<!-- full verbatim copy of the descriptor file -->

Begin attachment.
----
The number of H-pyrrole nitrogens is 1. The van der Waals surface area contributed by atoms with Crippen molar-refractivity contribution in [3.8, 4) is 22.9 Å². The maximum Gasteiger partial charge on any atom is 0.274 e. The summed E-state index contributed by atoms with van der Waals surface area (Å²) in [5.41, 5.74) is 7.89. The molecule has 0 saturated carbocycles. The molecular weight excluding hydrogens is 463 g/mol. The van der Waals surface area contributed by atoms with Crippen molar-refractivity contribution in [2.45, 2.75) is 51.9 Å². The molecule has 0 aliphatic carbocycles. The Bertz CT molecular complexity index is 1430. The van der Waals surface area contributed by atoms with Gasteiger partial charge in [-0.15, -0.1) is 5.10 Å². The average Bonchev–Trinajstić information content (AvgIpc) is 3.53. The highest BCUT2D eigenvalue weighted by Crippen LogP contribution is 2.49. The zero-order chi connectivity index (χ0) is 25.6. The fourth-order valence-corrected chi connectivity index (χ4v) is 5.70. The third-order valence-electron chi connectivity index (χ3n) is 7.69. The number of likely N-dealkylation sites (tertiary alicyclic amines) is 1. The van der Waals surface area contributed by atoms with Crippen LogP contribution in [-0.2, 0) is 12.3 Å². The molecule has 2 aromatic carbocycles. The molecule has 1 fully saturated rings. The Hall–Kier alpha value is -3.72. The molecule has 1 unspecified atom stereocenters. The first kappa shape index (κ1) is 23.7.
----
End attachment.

The number of H-pyrrole nitrogens is 1. The van der Waals surface area contributed by atoms with Crippen molar-refractivity contribution in [3.8, 4) is 22.9 Å². The maximum Gasteiger partial charge on any atom is 0.274 e. The summed E-state index contributed by atoms with van der Waals surface area (Å²) in [5.41, 5.74) is 7.89. The molecule has 0 saturated carbocycles. The molecular weight excluding hydrogens is 463 g/mol. The van der Waals surface area contributed by atoms with Crippen molar-refractivity contribution in [2.45, 2.75) is 51.9 Å². The molecule has 0 aliphatic carbocycles. The Bertz CT molecular complexity index is 1430. The van der Waals surface area contributed by atoms with Gasteiger partial charge in [-0.15, -0.1) is 5.10 Å². The average Bonchev–Trinajstić information content (AvgIpc) is 3.53. The highest BCUT2D eigenvalue weighted by Crippen LogP contribution is 2.49. The zero-order chi connectivity index (χ0) is 25.6. The fourth-order valence-corrected chi connectivity index (χ4v) is 5.70. The third-order valence-electron chi connectivity index (χ3n) is 7.69. The number of likely N-dealkylation sites (tertiary alicyclic amines) is 1. The van der Waals surface area contributed by atoms with Crippen LogP contribution in [-0.2, 0) is 12.3 Å². The molecule has 2 aromatic carbocycles. The molecule has 1 fully saturated rings. The Hall–Kier alpha value is -3.72. The molecule has 1 unspecified atom stereocenters. The first kappa shape index (κ1) is 23.7.